It’s Pajama Week at the Local Dilettante studio. When I get up in the morning, I exchange my sleeping pajamas for my bright red pajamas with the Scotty dogs. This is my teaching attire for the week. My students come to their lessons in their pajamas. I have hot cocoa, and marshmallows for roasting in the wood stove. Sometimes I get out the brandy for the adults. Eventually we get to the music.
My adult students and elementary age girls are the most vocal about enjoying Pajama Week. But middle school age boys have been known to bluster in, toughened from a day of school, and go into the bathroom to change into their pajamas before their lessons. And this year I am –per her request–doing a Pajama Week reprise next week just for Genevieve, whose singing voice is of unearthly beauty, because she is missing this week.
I originally instituted the week to help me cope with the time change in November. But after many years I decided I needed it more in January than I did in November. By the middle of October, there are enough holidays going and coming to distract from the encroaching darkness. Pajama Week is late this year because it took me all of January to recover from Christmas.
The first Pajama Week of my career was exhausting. First there was the nuisance of having to change back into my clothes when I had errands to run between students. Then I had to supervise the making of the cocoa for twenty-five children, give or take a child, who of course had to be allowed to manipulate the lever on the old fashioned church potluck coffee maker that I rescued from my parent’s basement in Olympia. It’s astonishing where I found smears of chocolate at the end of each day. More important than the cocoa making was the supervision of the roasting of the marshmallow in a wood stove that was hot enough to bake Hansel and Gretel, not that I am a witch, at least not a wicked one.
Which association of the gingerbread house with candy trimmings brings me to another of my institutions: Treats Week, which happens four times a year to coincide roughly with Halloween, Christmas, Valentine’s Day, and Easter. Some years I push a cart down the aisle at Bartells or Ballard Market and load up with bags of candy canes, Fortune cookies, chocolates, conversation hearts, Cadbury crème eggs—whatever looks fun, and increasingly, whatever I, myself, won’t be too tempted to deplete before the week itself.
Other years I find things at Archee McPhees or through the Oriental Trading Company which, unlikely as it seems, is in Omaha, Nebraska. They are especially good at Halloween: candy witches warts and skeleton bones, Dracula balls (bubble gum balls with a thick red fluid inside), wax lips, candy blood bags, ear wax gummy candy. Classic stuff.
The week before Treats Week, I lay everything out in an assembly line and make up 30-50 little packages from the endless supply of wrapping paper and ribbon rescued from my parent’s attic. My longtime students can set their watches by Treats Week. They come in and immediately case the front room to find the basket, bowl, or display of packages.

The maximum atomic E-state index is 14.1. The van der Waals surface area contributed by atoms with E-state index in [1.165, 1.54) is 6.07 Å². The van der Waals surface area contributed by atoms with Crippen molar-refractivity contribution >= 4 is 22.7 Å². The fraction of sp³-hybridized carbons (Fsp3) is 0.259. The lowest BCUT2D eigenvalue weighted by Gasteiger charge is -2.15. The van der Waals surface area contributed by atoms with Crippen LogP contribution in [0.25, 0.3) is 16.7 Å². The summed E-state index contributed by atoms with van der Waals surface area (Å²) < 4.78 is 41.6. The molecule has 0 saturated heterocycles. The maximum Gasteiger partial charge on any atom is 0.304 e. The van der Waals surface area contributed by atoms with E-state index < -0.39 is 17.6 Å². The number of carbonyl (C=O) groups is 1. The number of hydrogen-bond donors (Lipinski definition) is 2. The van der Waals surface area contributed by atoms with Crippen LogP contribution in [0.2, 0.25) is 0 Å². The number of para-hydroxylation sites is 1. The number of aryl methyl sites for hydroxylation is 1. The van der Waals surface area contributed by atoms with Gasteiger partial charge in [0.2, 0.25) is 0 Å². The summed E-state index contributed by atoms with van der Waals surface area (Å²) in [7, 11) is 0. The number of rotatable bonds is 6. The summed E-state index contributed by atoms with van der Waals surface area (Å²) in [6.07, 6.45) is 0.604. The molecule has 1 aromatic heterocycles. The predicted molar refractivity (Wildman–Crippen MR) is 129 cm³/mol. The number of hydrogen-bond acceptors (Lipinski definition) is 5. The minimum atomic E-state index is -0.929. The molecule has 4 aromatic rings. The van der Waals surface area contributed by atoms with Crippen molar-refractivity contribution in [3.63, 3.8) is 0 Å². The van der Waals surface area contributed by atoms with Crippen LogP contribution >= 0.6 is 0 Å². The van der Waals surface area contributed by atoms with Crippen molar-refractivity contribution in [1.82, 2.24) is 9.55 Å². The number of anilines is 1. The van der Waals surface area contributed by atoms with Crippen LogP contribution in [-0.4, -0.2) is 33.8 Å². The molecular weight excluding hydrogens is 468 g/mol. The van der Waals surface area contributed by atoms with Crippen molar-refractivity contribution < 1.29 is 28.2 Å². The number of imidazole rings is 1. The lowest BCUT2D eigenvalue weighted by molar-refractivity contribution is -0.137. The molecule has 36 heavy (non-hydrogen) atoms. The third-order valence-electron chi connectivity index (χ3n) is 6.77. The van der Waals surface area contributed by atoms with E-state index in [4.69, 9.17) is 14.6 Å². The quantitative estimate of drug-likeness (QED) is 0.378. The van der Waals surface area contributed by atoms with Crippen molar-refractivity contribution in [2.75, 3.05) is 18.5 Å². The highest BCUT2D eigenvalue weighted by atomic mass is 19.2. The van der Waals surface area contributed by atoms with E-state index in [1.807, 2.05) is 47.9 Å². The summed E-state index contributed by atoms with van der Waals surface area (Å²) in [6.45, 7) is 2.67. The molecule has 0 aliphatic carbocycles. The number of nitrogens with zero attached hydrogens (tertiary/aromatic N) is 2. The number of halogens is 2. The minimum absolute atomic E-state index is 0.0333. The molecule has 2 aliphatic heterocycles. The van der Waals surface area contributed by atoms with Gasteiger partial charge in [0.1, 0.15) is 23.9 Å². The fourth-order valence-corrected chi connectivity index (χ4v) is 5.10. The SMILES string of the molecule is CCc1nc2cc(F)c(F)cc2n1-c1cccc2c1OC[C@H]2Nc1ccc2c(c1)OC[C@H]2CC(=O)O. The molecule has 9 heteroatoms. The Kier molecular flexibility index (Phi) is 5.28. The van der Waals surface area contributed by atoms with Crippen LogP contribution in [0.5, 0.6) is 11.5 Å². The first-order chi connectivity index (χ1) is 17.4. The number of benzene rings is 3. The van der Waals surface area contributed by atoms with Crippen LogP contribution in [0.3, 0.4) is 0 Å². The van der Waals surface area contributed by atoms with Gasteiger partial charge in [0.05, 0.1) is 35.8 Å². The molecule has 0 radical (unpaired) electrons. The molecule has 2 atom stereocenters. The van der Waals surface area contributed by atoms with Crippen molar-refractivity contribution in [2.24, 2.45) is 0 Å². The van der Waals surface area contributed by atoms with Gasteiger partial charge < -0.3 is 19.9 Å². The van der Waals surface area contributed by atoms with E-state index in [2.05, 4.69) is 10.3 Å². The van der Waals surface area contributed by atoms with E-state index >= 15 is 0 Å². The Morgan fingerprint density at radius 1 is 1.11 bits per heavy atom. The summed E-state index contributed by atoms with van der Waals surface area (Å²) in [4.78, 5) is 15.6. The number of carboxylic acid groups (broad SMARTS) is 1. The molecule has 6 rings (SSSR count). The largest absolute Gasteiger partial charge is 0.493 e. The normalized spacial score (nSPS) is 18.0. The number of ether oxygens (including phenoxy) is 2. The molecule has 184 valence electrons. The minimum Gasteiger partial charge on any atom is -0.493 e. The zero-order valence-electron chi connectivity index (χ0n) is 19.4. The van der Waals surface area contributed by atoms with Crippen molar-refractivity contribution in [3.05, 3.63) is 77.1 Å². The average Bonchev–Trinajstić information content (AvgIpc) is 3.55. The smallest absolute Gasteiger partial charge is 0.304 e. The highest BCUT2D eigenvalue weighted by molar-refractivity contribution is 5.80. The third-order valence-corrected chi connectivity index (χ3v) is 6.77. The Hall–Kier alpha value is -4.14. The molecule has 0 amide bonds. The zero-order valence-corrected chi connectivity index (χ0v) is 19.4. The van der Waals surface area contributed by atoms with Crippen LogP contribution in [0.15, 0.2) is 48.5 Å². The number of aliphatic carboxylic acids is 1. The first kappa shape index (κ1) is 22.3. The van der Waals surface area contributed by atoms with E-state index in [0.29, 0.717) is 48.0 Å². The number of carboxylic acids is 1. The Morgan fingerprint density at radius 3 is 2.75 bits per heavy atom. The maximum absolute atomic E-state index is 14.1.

One child surveyed her holiday package and informed me that it wasn’t very big. Another told me he didn’t like the sugary things and could he please get all chocolate. With another child it was the other way around. Almost every child pokes and prods and weighs the packages and asks me if they are all the same.
I don’t have 50 students now. I did once and it was too many. It seemed like they were all breaking off little bits of me when they left the house. But I often still unload 50 packages because I make extra ones for friends and siblings of students, and for alumni who stay in touch.
My favorite Treats Week story, as related to me by her mother, concerns Neah who at the time was the younger sister of a student. I knew her because she sometimes came to Michael’s lesson and sat shyly and noticed everything. When Michael entered middle school, there was a discussion around their family table about his dis-continuing his lessons.
Neah burst into tears. “I don’t want him to quit piano lessons!”
Heads turned in astonishment. “Why on earth would it matter to you?” her mother asked.
“Because I want to get the treats!” she sobbed.
Neah resolved her dilemma by starting lessons with me herself. She is now in college and is one of the regular alumni I see several times a year: http://www.elenalouiserichmond.com/2010/12/tales-of-the-high-teas/
This year has felt a little off. The old coffee urn is up with the tea bags and the cocoa packets. But Pajama Week is late and I ran out of wood by the end of January so we aren’t doing the marshmallows. The treats are little boxes of chocolates and Jolly Rancher lollipops, of which the pink lemonade ones were gone before the week even started. Yes, that’s right, I picked every last pink lemonade flavored lollipop out of the bag. It’s both a hazard of the tradition and a privilege of the premier dilettante.